The Supreme Justice Tribunal of Venezuela said on Monday that the results of this month’s opposition presidential primary would not be enforced. This is despite an agreement between the government and the opposition that lets each side pick its own candidate.
The decision could make the US angry, since they lifted some sanctions on the oil and gas industry and bond trading this month in return for the election deal.
Before, the U.S. State Department said it would put sanctions back in place if President Nicolas Maduro’s government doesn’t free political prisoners and Americans who were “wrongfully detained” by the end of November and lift the bans on some opposition candidates.
The opposition sees the court as part of the government, and this decision comes after the attorney general said last week that his office is looking into the primary and people who helped organize it for election violations, financial crimes, and conspiracies.
The commission said on social media that members of the organizing committee were meeting with prosecutors on Monday to talk about the case.
The opposition and Maria Corina Machado, who won the primary, have said over and over that the vote on October 22 was open and fair.
Since the day of the vote, when more than 2.3 million people showed up to vote without any help from the government, the government has been warning about possible fraud.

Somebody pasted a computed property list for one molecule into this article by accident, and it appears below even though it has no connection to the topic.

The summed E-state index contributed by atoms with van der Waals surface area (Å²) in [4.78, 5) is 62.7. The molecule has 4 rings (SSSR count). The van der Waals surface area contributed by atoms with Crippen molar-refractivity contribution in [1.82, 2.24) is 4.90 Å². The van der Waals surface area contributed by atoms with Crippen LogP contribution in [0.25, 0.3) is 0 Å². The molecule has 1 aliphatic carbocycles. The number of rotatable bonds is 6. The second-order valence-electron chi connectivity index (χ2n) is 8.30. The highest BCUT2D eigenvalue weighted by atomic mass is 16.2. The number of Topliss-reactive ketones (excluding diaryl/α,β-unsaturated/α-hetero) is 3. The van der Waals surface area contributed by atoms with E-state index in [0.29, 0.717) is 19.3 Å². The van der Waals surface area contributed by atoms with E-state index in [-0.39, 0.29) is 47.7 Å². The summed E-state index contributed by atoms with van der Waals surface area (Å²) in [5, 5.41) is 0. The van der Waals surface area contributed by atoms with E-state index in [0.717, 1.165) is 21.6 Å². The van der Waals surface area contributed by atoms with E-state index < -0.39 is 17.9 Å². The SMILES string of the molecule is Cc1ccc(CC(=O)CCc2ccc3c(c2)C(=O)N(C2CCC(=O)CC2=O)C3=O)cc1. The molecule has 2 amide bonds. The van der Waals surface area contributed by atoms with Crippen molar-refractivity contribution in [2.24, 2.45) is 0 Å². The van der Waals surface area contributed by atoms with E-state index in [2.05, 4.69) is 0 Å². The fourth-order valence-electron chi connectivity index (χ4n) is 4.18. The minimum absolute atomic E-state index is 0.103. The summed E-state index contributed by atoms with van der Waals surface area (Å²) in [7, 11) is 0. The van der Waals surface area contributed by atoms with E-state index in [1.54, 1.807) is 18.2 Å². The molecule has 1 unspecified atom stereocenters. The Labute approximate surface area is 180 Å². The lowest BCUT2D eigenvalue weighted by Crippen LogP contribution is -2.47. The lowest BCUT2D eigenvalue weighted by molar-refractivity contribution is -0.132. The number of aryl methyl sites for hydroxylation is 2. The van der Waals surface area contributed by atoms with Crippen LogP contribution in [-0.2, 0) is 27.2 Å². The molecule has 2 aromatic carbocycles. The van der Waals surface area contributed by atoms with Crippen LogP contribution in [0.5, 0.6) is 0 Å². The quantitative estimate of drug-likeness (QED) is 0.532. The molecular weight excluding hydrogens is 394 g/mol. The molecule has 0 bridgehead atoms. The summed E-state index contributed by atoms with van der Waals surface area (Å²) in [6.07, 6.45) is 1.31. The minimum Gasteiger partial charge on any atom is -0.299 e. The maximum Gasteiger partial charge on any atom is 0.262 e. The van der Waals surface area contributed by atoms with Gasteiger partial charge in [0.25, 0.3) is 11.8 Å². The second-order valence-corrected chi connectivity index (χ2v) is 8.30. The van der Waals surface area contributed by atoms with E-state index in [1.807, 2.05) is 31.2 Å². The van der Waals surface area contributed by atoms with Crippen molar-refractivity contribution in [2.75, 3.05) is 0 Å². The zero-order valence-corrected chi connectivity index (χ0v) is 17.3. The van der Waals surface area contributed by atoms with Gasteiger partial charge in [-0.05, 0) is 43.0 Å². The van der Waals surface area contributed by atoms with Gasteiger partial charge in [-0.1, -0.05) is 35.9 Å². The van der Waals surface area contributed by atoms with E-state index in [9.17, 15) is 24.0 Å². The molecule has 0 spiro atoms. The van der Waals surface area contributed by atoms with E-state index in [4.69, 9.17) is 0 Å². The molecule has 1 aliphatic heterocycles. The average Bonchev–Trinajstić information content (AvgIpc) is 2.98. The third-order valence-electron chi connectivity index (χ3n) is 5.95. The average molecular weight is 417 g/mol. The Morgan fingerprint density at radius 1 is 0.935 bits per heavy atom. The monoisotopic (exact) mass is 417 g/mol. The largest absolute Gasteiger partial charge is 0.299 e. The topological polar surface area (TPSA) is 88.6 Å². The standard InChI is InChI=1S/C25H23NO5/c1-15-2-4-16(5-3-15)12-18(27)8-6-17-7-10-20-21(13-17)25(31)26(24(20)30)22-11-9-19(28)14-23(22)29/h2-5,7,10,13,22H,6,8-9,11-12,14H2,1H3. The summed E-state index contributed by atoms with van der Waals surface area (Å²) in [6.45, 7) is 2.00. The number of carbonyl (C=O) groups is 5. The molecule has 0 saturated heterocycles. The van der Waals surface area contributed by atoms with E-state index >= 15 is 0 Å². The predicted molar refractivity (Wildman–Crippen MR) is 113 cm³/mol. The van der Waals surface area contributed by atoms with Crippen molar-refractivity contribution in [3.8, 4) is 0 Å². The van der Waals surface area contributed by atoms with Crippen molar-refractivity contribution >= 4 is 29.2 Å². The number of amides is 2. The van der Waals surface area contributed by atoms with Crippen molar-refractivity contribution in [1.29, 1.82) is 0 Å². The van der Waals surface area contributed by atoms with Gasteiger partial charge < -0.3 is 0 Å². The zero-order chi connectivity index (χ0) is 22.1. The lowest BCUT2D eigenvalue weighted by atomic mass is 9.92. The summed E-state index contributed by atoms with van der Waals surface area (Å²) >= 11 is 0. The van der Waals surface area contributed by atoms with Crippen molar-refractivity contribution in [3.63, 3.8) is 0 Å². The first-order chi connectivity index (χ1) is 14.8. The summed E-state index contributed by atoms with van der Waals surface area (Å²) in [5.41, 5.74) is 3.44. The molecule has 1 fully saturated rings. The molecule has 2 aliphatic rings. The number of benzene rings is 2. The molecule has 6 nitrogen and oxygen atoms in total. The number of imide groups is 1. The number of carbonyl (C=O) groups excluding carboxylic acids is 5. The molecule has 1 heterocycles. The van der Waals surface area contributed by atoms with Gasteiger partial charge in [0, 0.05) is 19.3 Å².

Maduro’s government, which has been in power for ten years, and the opposition signed an agreement in Barbados to hold elections. The deal includes having foreign observers and letting each side choose its own candidate according to its own rules.
A spokesperson for the State Department said, “We urge Nicolas Maduro and his representatives to keep the promises they made when they signed the political roadmap agreement.” “The U.S. government will take action if Maduro and his representatives do not meet their commitments.”
The decision and the investigation were both asked for by lawmaker Jose Brito, who the court said wanted to run in the primary.
Brito is not a part of any of the groups that took part.
“Following the request of preventative protection and in consequence, all the effects of the distinct phases of the electoral process conducted by the National Primary Commission are suspended,” the tribunal stated on its site.
The panel said that the commission had to show all the papers that were used to create it, as well as records of voters, candidates, and other things.
People like Machado, who can’t hold public office because of a choice the opposition says is illegal, must also explain why they are running for office.
The decision “temporarily suspends the primary until there is a final decision from the tribunal,” as Jose Vicente Haro, a lawyer and university professor, put it. “The court’s decision is late because it was made after the primary.” They should not have agreed to the petition.
Some observers said that the opposition parties that ran candidates in the primary should just accept Machado as their unity candidate again, which would mean that the contest wouldn’t need to be decided.
This month, the opposition turned down the election officials’ offer to help them run the primary and their request to push back the vote until November. It took the authorities several months to reply to the opposition’s request for help.